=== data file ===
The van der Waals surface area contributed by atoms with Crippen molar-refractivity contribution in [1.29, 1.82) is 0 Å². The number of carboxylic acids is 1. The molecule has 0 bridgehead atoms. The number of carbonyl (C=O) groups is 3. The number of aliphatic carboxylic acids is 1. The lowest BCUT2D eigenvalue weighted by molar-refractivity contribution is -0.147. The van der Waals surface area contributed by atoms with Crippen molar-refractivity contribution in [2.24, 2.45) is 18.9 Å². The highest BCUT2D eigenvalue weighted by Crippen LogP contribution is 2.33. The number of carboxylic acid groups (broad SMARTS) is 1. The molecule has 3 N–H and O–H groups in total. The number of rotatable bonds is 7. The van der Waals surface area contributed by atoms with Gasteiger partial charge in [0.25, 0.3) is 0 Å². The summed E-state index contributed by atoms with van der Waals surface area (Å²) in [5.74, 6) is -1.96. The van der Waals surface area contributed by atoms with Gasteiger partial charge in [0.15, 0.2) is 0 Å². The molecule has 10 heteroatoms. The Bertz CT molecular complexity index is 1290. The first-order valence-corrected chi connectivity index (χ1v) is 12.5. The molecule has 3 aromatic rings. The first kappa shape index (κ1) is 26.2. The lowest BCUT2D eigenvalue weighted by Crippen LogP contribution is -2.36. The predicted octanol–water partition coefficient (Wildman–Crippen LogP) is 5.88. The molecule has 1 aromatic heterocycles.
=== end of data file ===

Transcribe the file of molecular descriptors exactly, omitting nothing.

The van der Waals surface area contributed by atoms with Crippen molar-refractivity contribution in [1.29, 1.82) is 0 Å². The number of carboxylic acids is 1. The molecule has 0 bridgehead atoms. The number of carbonyl (C=O) groups is 3. The number of aliphatic carboxylic acids is 1. The lowest BCUT2D eigenvalue weighted by molar-refractivity contribution is -0.147. The van der Waals surface area contributed by atoms with Crippen molar-refractivity contribution in [2.24, 2.45) is 18.9 Å². The highest BCUT2D eigenvalue weighted by Crippen LogP contribution is 2.33. The number of carboxylic acid groups (broad SMARTS) is 1. The molecule has 3 N–H and O–H groups in total. The number of rotatable bonds is 7. The van der Waals surface area contributed by atoms with Gasteiger partial charge in [0.25, 0.3) is 0 Å². The summed E-state index contributed by atoms with van der Waals surface area (Å²) in [5.74, 6) is -1.96. The van der Waals surface area contributed by atoms with Gasteiger partial charge in [0.15, 0.2) is 0 Å². The molecule has 10 heteroatoms. The Bertz CT molecular complexity index is 1290. The first-order valence-corrected chi connectivity index (χ1v) is 12.5. The molecule has 3 aromatic rings. The first kappa shape index (κ1) is 26.2. The lowest BCUT2D eigenvalue weighted by Crippen LogP contribution is -2.36. The predicted octanol–water partition coefficient (Wildman–Crippen LogP) is 5.88. The molecule has 1 aromatic heterocycles.